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Conspiracy Theory

4 Aug

Big Pharma wants me dead. Ok, so it wants me alive but doped up on medications because a dead patient = $0. No, I’m not crazy, I’m not paranoid, and I’m not schizophrenic (insert off-color joke about how I used to be, but we’re ok now here…), I’m merely frustrated at the reality of my current situation. If you are short on time and would rather skip to the TL;DR (too long; didn’t read) version, I’ll sum it up for you:


It would be cheaper to allow Big Pharma and the insurance company to treat my chronic illness. It would also be deadly.

When I first started overhauling my diet and had my initial consult with the local functional MD and things began looking up, I was ecstatic. I thought, “Why doesn’t EVERYONE do this??” Why can’t other patients with similar chronic illnesses take the time to research and realize that nutrition is a vital part to wellness? It became frustrating reading social media statuses from sick friends who continued to eat processed foods, fast food, sugar, and other crap despite failing health. Now that I’m exactly 4 months into my healing journey, the reality of the situation is crashing down on me and I’m realizing just how twisted our healthcare system really is. The honeymoon phase of, “Wow! I’m feeling better…Could this work?!” has come to an end and I’m learning little by little exactly what I need to do in order to restore my body to a state of wellness, and it is frickin’ EXPENSIVE.

The other day I took the time to calculate exactly how much it is currently costing me in supplements to continue on this journey and the result of my itemization sent me into a whirlwind panic attack for 2 days.

For posterity’s sake, allow me to share said itemization:

  1. Metagenics – Ultra Flora IB – 30 Capsules
    Cost per month: $51.06
  2. Metagenics, Zinlori 75, 60 Tablets
    Cost per month: $21.50
  3. Enzymedica – Digest Gold – 240 capsules
    Cost per month: $27.60
  4. Vital Nutrients Glutamine Powder 8oz. 225 Grams
    Cost per month: $8.14
  5. Designs For Health – Magnesium Malate Chelate 120 tablets [Health and Beauty]
    Cost per month: $6.25
  6. Heritage Store Castor Oil
    Cost per month: $4.67
  7. Enzymedica – CarbGest – 60 Capsules
    Cost per month: $40.80

Totally monthly cost: $160.02

I tried to rationalize stopping some (or all…) of the supplements I’m currently taking and attempted to convince myself that maybe they “aren’t helping that much”, but the truth of the matter is that they are invaluable. My body is in such a state of disarray that it truly needs the extra support I’m giving it right now. I have read up on healing with whole foods and I am implementing as many as possible, but the food budget isn’t any better, especially when my body can tell the difference between organic and conventionally processed chicken (and reacts violently to the later)! I am attempting to take comfort in knowing that it won’t be like this forever, especially with my fiancee on the hunt for a better job in a more specialized field (that will likely result in a cross-country move), but the fact is that I need an overwhelming amount of nutritional and supplemental support right now and it’s impossible to manage the costs on SSDI.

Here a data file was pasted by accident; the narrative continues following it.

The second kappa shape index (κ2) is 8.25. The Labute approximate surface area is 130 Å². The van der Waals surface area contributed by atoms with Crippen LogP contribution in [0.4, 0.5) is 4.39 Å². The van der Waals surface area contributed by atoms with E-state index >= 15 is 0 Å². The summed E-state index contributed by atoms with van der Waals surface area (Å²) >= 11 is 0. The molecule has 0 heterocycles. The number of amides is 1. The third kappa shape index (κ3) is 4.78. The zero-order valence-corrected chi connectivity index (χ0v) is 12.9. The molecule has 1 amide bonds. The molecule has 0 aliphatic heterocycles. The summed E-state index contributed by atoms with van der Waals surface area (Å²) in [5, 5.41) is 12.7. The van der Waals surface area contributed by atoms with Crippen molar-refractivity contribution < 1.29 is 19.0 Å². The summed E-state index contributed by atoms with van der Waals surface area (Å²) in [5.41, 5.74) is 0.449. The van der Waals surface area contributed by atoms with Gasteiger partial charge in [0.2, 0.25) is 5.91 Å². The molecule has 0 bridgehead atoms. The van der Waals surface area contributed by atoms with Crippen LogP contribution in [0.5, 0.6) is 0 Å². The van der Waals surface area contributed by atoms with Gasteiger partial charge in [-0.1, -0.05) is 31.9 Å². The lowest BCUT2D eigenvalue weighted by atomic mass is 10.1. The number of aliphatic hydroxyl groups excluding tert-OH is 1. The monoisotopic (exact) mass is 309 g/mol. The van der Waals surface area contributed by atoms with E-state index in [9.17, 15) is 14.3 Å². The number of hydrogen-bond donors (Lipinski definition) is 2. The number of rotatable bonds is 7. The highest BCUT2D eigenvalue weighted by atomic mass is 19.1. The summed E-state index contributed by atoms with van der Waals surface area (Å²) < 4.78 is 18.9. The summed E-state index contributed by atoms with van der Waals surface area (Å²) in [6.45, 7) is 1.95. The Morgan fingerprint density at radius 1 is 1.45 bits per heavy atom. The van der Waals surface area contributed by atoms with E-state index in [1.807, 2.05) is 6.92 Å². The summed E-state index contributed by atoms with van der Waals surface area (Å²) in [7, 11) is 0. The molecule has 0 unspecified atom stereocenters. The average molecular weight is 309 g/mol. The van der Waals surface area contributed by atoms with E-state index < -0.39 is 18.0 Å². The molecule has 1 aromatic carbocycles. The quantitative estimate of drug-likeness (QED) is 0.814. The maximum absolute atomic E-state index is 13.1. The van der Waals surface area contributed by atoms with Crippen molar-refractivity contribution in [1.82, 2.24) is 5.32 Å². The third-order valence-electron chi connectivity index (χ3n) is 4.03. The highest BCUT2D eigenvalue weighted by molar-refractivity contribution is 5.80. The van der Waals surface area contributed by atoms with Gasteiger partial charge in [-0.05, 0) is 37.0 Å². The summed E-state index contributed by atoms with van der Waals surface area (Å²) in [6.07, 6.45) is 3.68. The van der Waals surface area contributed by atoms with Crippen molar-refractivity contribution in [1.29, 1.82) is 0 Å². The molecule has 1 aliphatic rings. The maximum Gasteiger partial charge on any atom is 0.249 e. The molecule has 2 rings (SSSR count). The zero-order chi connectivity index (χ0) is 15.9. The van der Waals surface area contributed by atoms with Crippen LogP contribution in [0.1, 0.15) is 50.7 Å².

None of the supplements or treatments I have implemented are covered by my insurance because they are deemed “not medically necessary”. My diet is incredibly restricted because it needs to be, but while most on a budget are able to vegetize a few meals per week with rice and beans, I’m SOL because grains and complex starches send my body into insanity. Even the functional MDs I’ve consulted with in the past 4 months have had to be paid entirely out of pocket. Dr. Guru’s consultations alone have been hundreds of dollars and yet she and Dr. L have been the only medical professionals able to help me make any sort of remarkable progress. The number of chronically ill friends who have tried alternative treatments and have made progress is remarkable, but when the money runs out, they go crawling back to Big Pharma and their disease kicks in full-force.

The bottom line is that it’s just not cost-effective for Big Pharma if doctors actually, oh, I don’t know, GET ME WELL! The crazy thing is that it’s costing me under $1K every month to work on healing my body to a state of functional wellness. If I stopped doing everything I’m doing and went back to being “the problem patient”, insurance would be paying for:

  • meds for my neuro issues
  • meds for GI issues
  • ER visits for dehydration and electrolyte imbalance (because of the constant IBS symptoms)